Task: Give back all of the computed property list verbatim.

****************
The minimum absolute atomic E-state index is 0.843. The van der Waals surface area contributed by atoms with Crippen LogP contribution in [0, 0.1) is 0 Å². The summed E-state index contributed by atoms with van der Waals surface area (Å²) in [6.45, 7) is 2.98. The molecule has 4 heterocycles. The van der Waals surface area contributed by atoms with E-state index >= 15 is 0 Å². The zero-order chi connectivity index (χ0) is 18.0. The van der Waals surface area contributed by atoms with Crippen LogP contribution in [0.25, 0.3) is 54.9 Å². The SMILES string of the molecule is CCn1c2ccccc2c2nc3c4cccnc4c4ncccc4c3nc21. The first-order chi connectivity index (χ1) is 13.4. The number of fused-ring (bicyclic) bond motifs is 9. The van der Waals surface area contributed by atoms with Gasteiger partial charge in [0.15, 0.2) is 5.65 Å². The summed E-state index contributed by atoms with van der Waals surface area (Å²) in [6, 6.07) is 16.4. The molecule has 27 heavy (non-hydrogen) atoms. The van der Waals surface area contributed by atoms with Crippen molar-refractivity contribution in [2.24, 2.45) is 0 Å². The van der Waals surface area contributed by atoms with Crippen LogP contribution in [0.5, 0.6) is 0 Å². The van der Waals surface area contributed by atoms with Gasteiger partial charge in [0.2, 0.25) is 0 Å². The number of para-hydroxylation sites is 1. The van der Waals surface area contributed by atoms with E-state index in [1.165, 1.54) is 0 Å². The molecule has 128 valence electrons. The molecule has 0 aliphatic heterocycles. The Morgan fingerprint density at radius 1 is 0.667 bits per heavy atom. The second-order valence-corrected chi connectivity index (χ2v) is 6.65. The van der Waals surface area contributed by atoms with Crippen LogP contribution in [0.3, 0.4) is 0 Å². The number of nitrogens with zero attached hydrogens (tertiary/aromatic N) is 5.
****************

The minimum absolute atomic E-state index is 0.843. The van der Waals surface area contributed by atoms with Crippen LogP contribution in [0, 0.1) is 0 Å². The summed E-state index contributed by atoms with van der Waals surface area (Å²) in [6.45, 7) is 2.98. The molecule has 4 heterocycles. The van der Waals surface area contributed by atoms with E-state index >= 15 is 0 Å². The zero-order chi connectivity index (χ0) is 18.0. The van der Waals surface area contributed by atoms with Crippen LogP contribution in [0.25, 0.3) is 54.9 Å². The SMILES string of the molecule is CCn1c2ccccc2c2nc3c4cccnc4c4ncccc4c3nc21. The first-order chi connectivity index (χ1) is 13.4. The number of fused-ring (bicyclic) bond motifs is 9. The van der Waals surface area contributed by atoms with Gasteiger partial charge in [0.15, 0.2) is 5.65 Å². The summed E-state index contributed by atoms with van der Waals surface area (Å²) in [6, 6.07) is 16.4. The molecule has 27 heavy (non-hydrogen) atoms. The van der Waals surface area contributed by atoms with Crippen molar-refractivity contribution in [2.24, 2.45) is 0 Å². The van der Waals surface area contributed by atoms with Crippen LogP contribution in [0.5, 0.6) is 0 Å². The van der Waals surface area contributed by atoms with Gasteiger partial charge in [0.2, 0.25) is 0 Å². The number of para-hydroxylation sites is 1. The van der Waals surface area contributed by atoms with E-state index in [1.165, 1.54) is 0 Å². The molecule has 128 valence electrons. The molecule has 0 aliphatic heterocycles. The Morgan fingerprint density at radius 1 is 0.667 bits per heavy atom. The second-order valence-corrected chi connectivity index (χ2v) is 6.65. The van der Waals surface area contributed by atoms with Crippen LogP contribution in [0.3, 0.4) is 0 Å². The number of nitrogens with zero attached hydrogens (tertiary/aromatic N) is 5.